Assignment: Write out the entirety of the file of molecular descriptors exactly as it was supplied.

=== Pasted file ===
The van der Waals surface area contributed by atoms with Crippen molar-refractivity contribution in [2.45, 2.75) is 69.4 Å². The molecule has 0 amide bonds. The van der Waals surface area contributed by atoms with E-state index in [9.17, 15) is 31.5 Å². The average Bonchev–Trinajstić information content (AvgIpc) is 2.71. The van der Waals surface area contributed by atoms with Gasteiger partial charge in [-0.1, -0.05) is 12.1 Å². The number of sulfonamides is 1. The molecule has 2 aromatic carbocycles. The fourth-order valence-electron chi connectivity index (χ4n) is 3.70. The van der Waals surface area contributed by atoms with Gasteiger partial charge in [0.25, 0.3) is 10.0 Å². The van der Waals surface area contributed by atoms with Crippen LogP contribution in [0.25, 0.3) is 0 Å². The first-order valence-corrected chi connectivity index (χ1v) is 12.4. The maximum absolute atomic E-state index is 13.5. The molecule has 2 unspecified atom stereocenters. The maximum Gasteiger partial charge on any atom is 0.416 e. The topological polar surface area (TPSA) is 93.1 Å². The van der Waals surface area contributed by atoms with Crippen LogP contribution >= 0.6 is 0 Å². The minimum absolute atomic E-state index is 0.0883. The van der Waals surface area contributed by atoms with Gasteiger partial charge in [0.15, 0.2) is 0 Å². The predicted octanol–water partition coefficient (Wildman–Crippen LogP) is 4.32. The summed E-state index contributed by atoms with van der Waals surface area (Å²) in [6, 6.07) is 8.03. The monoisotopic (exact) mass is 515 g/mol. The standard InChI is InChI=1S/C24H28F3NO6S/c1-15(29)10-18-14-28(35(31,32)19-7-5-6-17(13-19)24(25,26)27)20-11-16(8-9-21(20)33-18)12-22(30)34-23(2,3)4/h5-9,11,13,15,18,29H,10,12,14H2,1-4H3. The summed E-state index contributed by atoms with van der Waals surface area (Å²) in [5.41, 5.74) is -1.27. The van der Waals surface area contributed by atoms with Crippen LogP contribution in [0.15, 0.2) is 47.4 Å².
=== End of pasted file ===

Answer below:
The van der Waals surface area contributed by atoms with Crippen molar-refractivity contribution in [2.45, 2.75) is 69.4 Å². The molecule has 0 amide bonds. The van der Waals surface area contributed by atoms with E-state index in [9.17, 15) is 31.5 Å². The average Bonchev–Trinajstić information content (AvgIpc) is 2.71. The van der Waals surface area contributed by atoms with Gasteiger partial charge in [-0.1, -0.05) is 12.1 Å². The number of sulfonamides is 1. The molecule has 2 aromatic carbocycles. The fourth-order valence-electron chi connectivity index (χ4n) is 3.70. The van der Waals surface area contributed by atoms with Gasteiger partial charge in [0.25, 0.3) is 10.0 Å². The van der Waals surface area contributed by atoms with Crippen LogP contribution in [0.25, 0.3) is 0 Å². The first-order valence-corrected chi connectivity index (χ1v) is 12.4. The maximum absolute atomic E-state index is 13.5. The molecule has 2 unspecified atom stereocenters. The maximum Gasteiger partial charge on any atom is 0.416 e. The topological polar surface area (TPSA) is 93.1 Å². The van der Waals surface area contributed by atoms with Crippen LogP contribution >= 0.6 is 0 Å². The minimum absolute atomic E-state index is 0.0883. The van der Waals surface area contributed by atoms with Gasteiger partial charge in [0.15, 0.2) is 0 Å². The predicted octanol–water partition coefficient (Wildman–Crippen LogP) is 4.32. The summed E-state index contributed by atoms with van der Waals surface area (Å²) in [6, 6.07) is 8.03. The monoisotopic (exact) mass is 515 g/mol. The standard InChI is InChI=1S/C24H28F3NO6S/c1-15(29)10-18-14-28(35(31,32)19-7-5-6-17(13-19)24(25,26)27)20-11-16(8-9-21(20)33-18)12-22(30)34-23(2,3)4/h5-9,11,13,15,18,29H,10,12,14H2,1-4H3. The summed E-state index contributed by atoms with van der Waals surface area (Å²) in [5.41, 5.74) is -1.27. The van der Waals surface area contributed by atoms with Crippen LogP contribution in [0.15, 0.2) is 47.4 Å².